If only I was given a dollar for each time someone complained to me about how aggressive their dogs were, I would have been a millionaire by now! There are quite a number of dog owners who are stressed out when they have to think about grooming their dogs; chiefly because of how aggressive the dog is, especially when he/she is trying to protest against being groomed.
As a dog owner, you’re worried that your dog would remain unkempt for long periods if she continues to bark at or even bite handlers and professional groomers. In this article, you’ll find out about ways to handle your aggressive dog and groom her perfectly.
Why is Your Dog Aggressive to Grooming?
You might not be able to understand your dog’s language or perspective, but there’s a reason behind the aggression!
Were there any painful grooming sessions or any form of abuse in the past, which your dog might be remembering?
Is your dog generally scared of meeting with, or relating with new people? This could also account for their overall aggressiveness or hostility to new people, groomers or handlers.
Could it be that your dog is trying to assert dominance over the situation by ensuring he or she wins this battle against being groomed? Note that if you allow the dog to win now, he has a positive reinforcement for a bad attitude, and you’ll find it harder to control his aggressive tendencies later on. You can’t afford to show fear!
Using Tools to Deal With Aggression
Here are some ways to use tools to deal with your dog’s aggressiveness:
· Tables and Restraints: Grooming tables (with non-slip surfaces) which make provision for attachment of hip/neck restraints are traditionally recognized as very good tools of handling aggressiveness in a dog, as it allows for dog positioning and manipulation in such a way that the dog handler is safe. However, neck restraints used to control the dog’s head position must be used carefully so as not to cause harm to the dog’s windpipe.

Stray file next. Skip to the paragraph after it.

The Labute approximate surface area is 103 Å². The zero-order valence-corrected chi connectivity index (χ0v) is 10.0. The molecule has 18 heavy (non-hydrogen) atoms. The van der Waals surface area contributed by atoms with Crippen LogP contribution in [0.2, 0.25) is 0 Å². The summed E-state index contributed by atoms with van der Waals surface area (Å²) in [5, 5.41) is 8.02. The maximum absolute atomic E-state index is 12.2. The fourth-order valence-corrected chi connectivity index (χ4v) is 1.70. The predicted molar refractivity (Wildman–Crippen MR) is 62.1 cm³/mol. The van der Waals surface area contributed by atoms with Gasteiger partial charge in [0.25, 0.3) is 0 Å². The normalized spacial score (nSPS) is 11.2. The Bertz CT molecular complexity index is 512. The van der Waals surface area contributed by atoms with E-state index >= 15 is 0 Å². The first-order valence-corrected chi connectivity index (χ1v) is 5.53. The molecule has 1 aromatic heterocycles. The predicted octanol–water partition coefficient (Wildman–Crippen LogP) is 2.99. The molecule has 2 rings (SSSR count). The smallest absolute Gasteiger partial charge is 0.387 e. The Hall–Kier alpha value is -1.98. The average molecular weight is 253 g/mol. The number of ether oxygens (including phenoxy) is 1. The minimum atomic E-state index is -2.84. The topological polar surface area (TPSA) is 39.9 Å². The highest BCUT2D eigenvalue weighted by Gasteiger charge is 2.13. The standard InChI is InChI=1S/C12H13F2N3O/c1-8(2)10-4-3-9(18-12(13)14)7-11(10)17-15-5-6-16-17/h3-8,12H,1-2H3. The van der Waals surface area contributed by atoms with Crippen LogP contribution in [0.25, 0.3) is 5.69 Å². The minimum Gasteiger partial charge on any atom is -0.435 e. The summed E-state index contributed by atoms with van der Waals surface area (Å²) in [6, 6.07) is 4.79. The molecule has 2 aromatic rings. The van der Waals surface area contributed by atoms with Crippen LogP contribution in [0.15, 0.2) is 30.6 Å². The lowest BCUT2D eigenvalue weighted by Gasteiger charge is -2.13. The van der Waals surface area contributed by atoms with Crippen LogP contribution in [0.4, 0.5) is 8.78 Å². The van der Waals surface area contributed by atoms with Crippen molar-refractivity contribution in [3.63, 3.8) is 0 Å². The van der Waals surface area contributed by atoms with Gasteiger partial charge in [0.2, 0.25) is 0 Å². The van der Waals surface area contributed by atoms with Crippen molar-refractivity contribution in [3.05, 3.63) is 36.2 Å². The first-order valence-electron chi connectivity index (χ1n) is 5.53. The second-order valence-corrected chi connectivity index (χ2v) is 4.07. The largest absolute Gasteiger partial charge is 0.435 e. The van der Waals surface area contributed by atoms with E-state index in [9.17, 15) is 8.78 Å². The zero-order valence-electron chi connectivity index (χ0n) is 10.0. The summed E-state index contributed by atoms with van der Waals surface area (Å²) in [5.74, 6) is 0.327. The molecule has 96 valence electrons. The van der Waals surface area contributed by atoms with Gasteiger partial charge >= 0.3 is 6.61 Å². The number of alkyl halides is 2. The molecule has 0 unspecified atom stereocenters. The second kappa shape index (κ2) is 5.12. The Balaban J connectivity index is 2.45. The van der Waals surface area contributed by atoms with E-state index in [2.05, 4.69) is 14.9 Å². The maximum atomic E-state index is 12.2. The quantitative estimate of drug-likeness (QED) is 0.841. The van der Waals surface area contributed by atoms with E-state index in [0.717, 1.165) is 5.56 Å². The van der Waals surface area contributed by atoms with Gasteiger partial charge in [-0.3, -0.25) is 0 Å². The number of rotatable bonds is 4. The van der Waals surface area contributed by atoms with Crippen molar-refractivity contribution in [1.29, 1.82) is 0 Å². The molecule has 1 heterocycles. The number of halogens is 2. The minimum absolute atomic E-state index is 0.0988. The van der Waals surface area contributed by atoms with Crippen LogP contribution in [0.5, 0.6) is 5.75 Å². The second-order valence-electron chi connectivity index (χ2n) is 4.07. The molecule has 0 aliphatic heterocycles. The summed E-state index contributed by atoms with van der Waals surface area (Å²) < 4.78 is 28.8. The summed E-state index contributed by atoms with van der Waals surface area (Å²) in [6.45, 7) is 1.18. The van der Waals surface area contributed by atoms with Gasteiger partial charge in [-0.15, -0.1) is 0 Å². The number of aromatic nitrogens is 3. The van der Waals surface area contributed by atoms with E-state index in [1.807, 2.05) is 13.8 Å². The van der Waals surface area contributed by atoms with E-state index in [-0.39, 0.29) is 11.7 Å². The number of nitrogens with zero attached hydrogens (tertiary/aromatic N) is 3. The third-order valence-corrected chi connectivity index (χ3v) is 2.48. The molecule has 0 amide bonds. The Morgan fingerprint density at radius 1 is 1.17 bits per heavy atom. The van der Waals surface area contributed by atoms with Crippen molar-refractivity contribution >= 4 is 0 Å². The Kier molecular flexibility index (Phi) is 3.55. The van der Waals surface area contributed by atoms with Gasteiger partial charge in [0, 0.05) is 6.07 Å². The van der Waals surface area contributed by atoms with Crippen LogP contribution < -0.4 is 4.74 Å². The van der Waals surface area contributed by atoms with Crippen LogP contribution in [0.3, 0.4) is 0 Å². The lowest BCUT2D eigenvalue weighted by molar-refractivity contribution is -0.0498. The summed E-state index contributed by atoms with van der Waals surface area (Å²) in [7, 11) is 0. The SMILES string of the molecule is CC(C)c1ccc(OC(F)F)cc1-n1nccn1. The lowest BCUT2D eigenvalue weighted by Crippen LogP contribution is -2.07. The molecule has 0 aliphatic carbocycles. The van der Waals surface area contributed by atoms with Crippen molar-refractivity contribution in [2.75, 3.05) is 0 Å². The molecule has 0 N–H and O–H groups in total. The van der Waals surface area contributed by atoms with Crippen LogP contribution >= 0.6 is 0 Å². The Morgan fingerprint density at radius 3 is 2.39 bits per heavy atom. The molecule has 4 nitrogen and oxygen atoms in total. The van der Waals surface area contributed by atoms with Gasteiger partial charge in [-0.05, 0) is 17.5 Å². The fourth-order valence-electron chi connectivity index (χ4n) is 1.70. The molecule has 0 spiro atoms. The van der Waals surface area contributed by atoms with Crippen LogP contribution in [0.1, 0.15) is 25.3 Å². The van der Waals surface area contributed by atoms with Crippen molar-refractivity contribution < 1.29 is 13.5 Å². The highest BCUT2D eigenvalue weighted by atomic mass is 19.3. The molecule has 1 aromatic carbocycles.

· Muzzle: To prevent the dog from biting, it can be muzzled, and a blanket can be put over the dog’ head while moving them e.g. from the bath-tub to a table, but you must make sure that the dog can breathe all the time.
· Long-handle Combs and Brushes: The superb benefit of using combs and brushes that have very long handles, is that they position you outside of striking range i.e. your hand can reach touch spots on the dog’s body without you having to quickly withdraw your hand because it is already outside of the striking range. The best dog shedding brushon the market has this feature, because of how challenging it is to handle aggressive dogs!
Using Medication to Deal With Aggression
Sometimes, the chief reason a dog is being aggressive while grooming it is because of anxiety. Easing your dog’s anxiety might require that you utilize medications.
· Choosing the Right Medication to Help with Grooming: Lots of medications can be helpful when grooming a dog, but the right one to use for your dog should be prescribed by your veterinarian (to ensure appropriate dosing, and prevent drug reactions). Common examples, however, are: Benadryl, Melatonin, Dog-appeasing pheromone (DAP)
· The Right Medication is Chosen Prior to Your Dog Becoming Anxious:There is something to be said about the timing of the medication. Many of these calming aids and anxiety drugs take a while before their effects kick in, therefore, it might not be appropriate to administer them after your dog has already gotten anxious- it is best to give before your dog gets anxious or nervous. Hopefully, by the time you bring out those grooming tools, your dog is already calm, and the session can go on without much ado!